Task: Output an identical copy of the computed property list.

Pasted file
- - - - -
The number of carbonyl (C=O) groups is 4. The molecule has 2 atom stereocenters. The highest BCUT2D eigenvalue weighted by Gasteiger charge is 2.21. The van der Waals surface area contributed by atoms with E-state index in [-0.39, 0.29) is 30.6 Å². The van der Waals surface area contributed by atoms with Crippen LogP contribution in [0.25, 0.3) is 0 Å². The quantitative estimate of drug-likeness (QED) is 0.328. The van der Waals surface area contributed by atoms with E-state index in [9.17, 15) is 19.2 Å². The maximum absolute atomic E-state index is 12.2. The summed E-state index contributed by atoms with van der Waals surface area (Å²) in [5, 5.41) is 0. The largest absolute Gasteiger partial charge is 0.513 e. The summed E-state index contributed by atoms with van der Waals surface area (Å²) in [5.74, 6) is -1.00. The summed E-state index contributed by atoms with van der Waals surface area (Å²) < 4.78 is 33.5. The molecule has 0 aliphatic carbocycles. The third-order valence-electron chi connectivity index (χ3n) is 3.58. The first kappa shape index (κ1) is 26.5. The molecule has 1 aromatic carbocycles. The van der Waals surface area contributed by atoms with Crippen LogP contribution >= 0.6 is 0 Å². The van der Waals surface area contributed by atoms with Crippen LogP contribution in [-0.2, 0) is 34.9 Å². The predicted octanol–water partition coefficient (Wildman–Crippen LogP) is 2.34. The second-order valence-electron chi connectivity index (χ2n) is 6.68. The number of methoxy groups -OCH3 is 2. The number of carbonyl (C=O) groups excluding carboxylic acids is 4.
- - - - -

The number of carbonyl (C=O) groups is 4. The molecule has 2 atom stereocenters. The highest BCUT2D eigenvalue weighted by Gasteiger charge is 2.21. The van der Waals surface area contributed by atoms with E-state index in [-0.39, 0.29) is 30.6 Å². The van der Waals surface area contributed by atoms with Crippen LogP contribution in [0.25, 0.3) is 0 Å². The quantitative estimate of drug-likeness (QED) is 0.328. The van der Waals surface area contributed by atoms with E-state index in [9.17, 15) is 19.2 Å². The maximum absolute atomic E-state index is 12.2. The summed E-state index contributed by atoms with van der Waals surface area (Å²) in [5, 5.41) is 0. The largest absolute Gasteiger partial charge is 0.513 e. The summed E-state index contributed by atoms with van der Waals surface area (Å²) in [5.74, 6) is -1.00. The summed E-state index contributed by atoms with van der Waals surface area (Å²) < 4.78 is 33.5. The molecule has 0 aliphatic carbocycles. The third-order valence-electron chi connectivity index (χ3n) is 3.58. The first kappa shape index (κ1) is 26.5. The molecule has 1 aromatic carbocycles. The van der Waals surface area contributed by atoms with Crippen LogP contribution >= 0.6 is 0 Å². The van der Waals surface area contributed by atoms with Crippen LogP contribution in [-0.2, 0) is 34.9 Å². The predicted octanol–water partition coefficient (Wildman–Crippen LogP) is 2.34. The second-order valence-electron chi connectivity index (χ2n) is 6.68. The number of methoxy groups -OCH3 is 2. The number of carbonyl (C=O) groups excluding carboxylic acids is 4.